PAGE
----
The river’s newfound fame has done what river advocates have been toiling years to accomplish. It has lowered the psychological barriers that keep Angelenos away from its river. With increased media attention on the river has come added curiosity about this once lost river.
But nothing good comes without cost, which the residents of Elysian Valley seem to be paying. The spotlight has helped fuel speculative interest in Elysian Valley, a neighborhood now under siege by change.
In the years since, Elysian Valley’s longtime residents have been the target of many real estate propositions. The Los Angeles Review of Books recounts that resident David Dela Torre is now a frequent recipient of letters offering to buy his home. Speculators have become a common sight within the neighborhood’s small streets by the river.
In a committee meeting, senior policy advisor in Council District 13, Christine Peters shared that Elysian Valley properties are subject to bidding wars. "Properties that were selling at $300,000 to $400,000 have had offers that go up to $3-4 million.” Instead of affordable live work units, new developments are offering luxury market rate apartments, beyond the current neighborhood’s payscale.
Those who own property in Elysian Valley might be elated at the sudden spike of interest, but not their tenants, who make up more than half of the neighborhood population. Rather than more new developments that drive up rental prices, residents would rather see basic amenities addressed such as grocery stores.
It would be an overly simplistic argument to lay the blame for Elysian Valley’s hyperactive real estate market just on media’s door, but publications do have a singular ability to spread a message far and wide.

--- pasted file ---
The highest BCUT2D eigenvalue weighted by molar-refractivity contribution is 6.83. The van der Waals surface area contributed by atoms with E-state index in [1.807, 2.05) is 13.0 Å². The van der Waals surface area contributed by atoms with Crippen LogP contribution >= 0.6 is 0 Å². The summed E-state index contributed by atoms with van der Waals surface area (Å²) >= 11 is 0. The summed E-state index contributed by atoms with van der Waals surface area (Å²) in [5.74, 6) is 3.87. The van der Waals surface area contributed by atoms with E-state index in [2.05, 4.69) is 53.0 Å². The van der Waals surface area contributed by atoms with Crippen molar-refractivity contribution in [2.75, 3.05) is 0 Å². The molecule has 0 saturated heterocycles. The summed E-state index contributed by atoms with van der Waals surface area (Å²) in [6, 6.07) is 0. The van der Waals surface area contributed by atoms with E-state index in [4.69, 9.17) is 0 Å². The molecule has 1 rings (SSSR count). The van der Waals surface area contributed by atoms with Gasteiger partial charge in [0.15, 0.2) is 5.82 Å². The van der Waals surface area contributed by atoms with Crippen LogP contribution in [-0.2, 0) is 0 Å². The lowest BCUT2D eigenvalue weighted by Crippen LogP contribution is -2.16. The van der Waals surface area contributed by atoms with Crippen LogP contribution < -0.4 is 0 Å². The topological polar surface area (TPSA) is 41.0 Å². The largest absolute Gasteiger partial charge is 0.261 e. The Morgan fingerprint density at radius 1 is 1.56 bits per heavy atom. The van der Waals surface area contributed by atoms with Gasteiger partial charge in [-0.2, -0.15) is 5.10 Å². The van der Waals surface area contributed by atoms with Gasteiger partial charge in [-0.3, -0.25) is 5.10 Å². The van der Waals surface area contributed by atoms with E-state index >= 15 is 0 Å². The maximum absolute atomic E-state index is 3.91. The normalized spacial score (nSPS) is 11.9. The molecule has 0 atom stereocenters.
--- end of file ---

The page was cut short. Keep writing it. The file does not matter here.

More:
There will really be more than billion dollars invested in the revitalization of the river. There is a plan to have a complete 51-mile bike path by the river. There are already a lot of iconic bridges going up along the river like the Sixth Street Bridge and the La Kretz Crossing.
But one hardly ever reads the sobering reality that such developments will take years, if not decades, to finally be realized.
Before jackhammers are taken to concrete and artist renderings of the a river filled with native trees, grasses, and herons flying overhead become a reality, the city needs to find the money to put into the pot, not to mention convince Union Pacific (owner of the largest parcel for river redevelopment) to sell their 113 acres.
Though the media does not weave stories out of thin air, it can choose the way it frames a story. Like an artist shading a portrait, papers (online or in print) have the power to emphasize and de-emphasize a subject’s features.
We may not hold the purse strings of developers, but our words do have sway on their decisions. Writers like to think our work have an effect, and they do, the question now becomes: are our words a blessing for the river and its residents?